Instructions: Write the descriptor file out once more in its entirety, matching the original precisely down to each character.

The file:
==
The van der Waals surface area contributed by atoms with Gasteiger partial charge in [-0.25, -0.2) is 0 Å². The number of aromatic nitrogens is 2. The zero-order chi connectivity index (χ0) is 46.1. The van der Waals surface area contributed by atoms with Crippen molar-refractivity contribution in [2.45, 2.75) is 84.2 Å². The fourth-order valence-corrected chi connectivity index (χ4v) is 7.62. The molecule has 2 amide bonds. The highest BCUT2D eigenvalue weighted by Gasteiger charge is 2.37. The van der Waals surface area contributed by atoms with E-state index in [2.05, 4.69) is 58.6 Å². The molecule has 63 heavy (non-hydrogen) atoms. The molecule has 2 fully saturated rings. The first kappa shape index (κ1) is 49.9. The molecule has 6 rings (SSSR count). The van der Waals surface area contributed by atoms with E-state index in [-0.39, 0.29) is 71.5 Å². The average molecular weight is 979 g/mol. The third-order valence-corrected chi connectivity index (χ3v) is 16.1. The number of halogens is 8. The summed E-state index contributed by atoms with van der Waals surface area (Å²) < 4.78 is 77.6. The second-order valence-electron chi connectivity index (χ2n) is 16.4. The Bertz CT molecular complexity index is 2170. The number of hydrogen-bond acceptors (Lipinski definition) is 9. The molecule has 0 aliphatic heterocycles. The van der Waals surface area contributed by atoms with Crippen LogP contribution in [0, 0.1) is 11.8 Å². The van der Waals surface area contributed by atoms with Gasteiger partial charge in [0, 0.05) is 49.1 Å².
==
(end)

The van der Waals surface area contributed by atoms with Gasteiger partial charge in [-0.25, -0.2) is 0 Å². The number of aromatic nitrogens is 2. The zero-order chi connectivity index (χ0) is 46.1. The van der Waals surface area contributed by atoms with Crippen molar-refractivity contribution in [2.45, 2.75) is 84.2 Å². The fourth-order valence-corrected chi connectivity index (χ4v) is 7.62. The molecule has 2 amide bonds. The highest BCUT2D eigenvalue weighted by Gasteiger charge is 2.37. The van der Waals surface area contributed by atoms with E-state index in [2.05, 4.69) is 58.6 Å². The molecule has 63 heavy (non-hydrogen) atoms. The molecule has 2 fully saturated rings. The first kappa shape index (κ1) is 49.9. The molecule has 6 rings (SSSR count). The van der Waals surface area contributed by atoms with E-state index in [-0.39, 0.29) is 71.5 Å². The average molecular weight is 979 g/mol. The third-order valence-corrected chi connectivity index (χ3v) is 16.1. The number of halogens is 8. The summed E-state index contributed by atoms with van der Waals surface area (Å²) < 4.78 is 77.6. The second-order valence-electron chi connectivity index (χ2n) is 16.4. The Bertz CT molecular complexity index is 2170. The number of hydrogen-bond acceptors (Lipinski definition) is 9. The molecule has 0 aliphatic heterocycles. The van der Waals surface area contributed by atoms with Crippen LogP contribution in [0, 0.1) is 11.8 Å². The van der Waals surface area contributed by atoms with Gasteiger partial charge in [0, 0.05) is 49.1 Å².